Instagram follower count: 142K. YouTube follower count: 203K. And the person whose account we are talking about is only four years old. The social media feeds of Atlanta-based Samia Ali are filled with her playing, dancing and being her happy self. From time to time, her parents — Adam and LaToya Ali, who are full-time video creators — allow her to be a part of paid promotions for brands like Crayola and HomeStyle Harvest chicken nuggets. She is a kid influencer and she is ever busy. What’s life like for a kid influencer? How do her friends look at her? t2 emailed the parents and here’s what they have to say.
Samia is four years old. What does she think of shooting videos for YouTube or having an Instagram account? Does she know the potential of social media?
She has no idea what ‘potential’ is or even remotely close to what the word means. All she knows is we’re doing something fun for her, which she looks forward to. Besides going on YouTube Kids to watch other videos, she has no sense of what social media is and that’s fine, especially because she’s four years old. Most likely, she won’t control her socials till she’s 13, so we have about nine more years to go!
What made you realise the power of the Internet and kid influencers?
Various things occurred that made us realise how impactful putting engaging content on the Internet could be. Such as… A) Our daughter being recognised by other kids in her age range in public settings; B) Notable brands beginning to reach out for collaborations; C) Seeing the follower count on Samia’s social accounts rise.
Do you think putting so much information out there about your kid online can be detrimental?
All we know is that the content we create with her is helping in her development. She’s progressing well with expressing herself, speech and problem-solving. We don’t think negative; we think about how all of this can help with our child’s development. That’s the focus every time we create content.
She is a star on YouTube and Instagram. But how do her friends perceive her? Do they look at her any differently?
Not at all. She’s four years old and all her friends rarely talk to her about her YouTube videos. We sometimes ask Samia if she wants to do any videos with any of her friends, which she has a couple times. I think if she was 10 years old maybe the kids would have a sense of ‘fame’ and act/treat her differently but at the tender age of four, it’s all positive and fun and it’s not about awareness of fame or social media popularity.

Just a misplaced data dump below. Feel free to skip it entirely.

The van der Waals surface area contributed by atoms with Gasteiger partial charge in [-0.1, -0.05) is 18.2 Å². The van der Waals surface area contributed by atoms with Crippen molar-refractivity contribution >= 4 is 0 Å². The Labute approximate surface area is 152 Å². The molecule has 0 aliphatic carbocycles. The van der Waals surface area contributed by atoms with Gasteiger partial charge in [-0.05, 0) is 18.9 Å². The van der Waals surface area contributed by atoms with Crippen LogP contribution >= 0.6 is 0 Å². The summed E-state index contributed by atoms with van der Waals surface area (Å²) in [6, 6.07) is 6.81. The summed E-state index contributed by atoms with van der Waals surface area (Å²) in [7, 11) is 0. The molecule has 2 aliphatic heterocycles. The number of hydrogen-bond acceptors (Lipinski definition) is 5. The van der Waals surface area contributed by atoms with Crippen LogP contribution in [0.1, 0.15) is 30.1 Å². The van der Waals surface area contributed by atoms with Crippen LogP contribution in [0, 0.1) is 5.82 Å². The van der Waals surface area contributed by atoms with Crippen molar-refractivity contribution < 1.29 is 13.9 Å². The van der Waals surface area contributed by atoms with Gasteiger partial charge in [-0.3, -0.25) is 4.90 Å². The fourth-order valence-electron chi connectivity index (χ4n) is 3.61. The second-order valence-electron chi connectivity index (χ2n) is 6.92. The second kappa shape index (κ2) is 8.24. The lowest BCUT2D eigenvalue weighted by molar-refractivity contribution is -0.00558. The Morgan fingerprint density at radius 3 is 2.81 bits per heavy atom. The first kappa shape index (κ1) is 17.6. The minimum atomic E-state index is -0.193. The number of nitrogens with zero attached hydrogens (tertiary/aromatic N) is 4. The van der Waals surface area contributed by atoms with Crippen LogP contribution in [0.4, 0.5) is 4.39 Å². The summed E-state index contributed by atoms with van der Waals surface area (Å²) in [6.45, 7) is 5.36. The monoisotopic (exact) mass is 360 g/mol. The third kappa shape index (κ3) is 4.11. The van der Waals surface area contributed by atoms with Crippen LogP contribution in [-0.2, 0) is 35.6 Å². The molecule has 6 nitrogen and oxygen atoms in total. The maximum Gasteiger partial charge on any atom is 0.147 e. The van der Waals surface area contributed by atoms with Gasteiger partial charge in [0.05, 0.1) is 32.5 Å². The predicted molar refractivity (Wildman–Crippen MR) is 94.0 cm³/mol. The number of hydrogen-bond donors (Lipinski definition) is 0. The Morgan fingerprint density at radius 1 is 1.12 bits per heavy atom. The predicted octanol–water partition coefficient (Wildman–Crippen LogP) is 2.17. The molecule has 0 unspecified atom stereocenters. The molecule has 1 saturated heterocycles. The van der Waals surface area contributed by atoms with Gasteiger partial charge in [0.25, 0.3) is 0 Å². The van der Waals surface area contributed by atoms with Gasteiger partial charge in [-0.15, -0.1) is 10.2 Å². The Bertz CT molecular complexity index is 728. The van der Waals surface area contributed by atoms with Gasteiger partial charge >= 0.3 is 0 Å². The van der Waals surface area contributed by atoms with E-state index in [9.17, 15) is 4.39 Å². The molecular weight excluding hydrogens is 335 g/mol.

Brands want to work with children, but brands in the long run can deceive people. How do you decide on the brands she is allowed to work on?
We ensure to work with brands that Samia can organically relay their message and have fun with it. Sometimes we have to educate the brands that they cannot have a script or a message that is verbatim. There needs to be room for a four-year-old to do her natural thing. We typically work with kid brands.
How do you ensure you or Samia don’t get trapped into living a life dictated by view counts?
Our YouTube views are all over the place. We produce content regularly, whether a video goes viral or only accumulates a couple of thousand views. We’re in it for the long run. We stay consistent with weekly posts and we focus on having fun and providing engaging content for her subscribers and followers.
What does she enjoy when she is not on YouTube? Is her life as normal as that of other four-year-olds?
She loves YouTube Kids app. Besides that, she loves going to adventurous places like water parks, Candytopia, amusement parks, birthday parties, play park, playing with her Barbie, reading books… all in all, she’s your typical four-year-old who loves FUN! It can be very loud here and that’s our biggest barrier… calming down this talkative fun child of ours.
What are your long-term plans for Samia?
We take it day by day. Right now we’re focused on ensuring she has a healthy child development. We have no idea what the future holds for her. We stay consistent with the content we are producing and that is what we can control.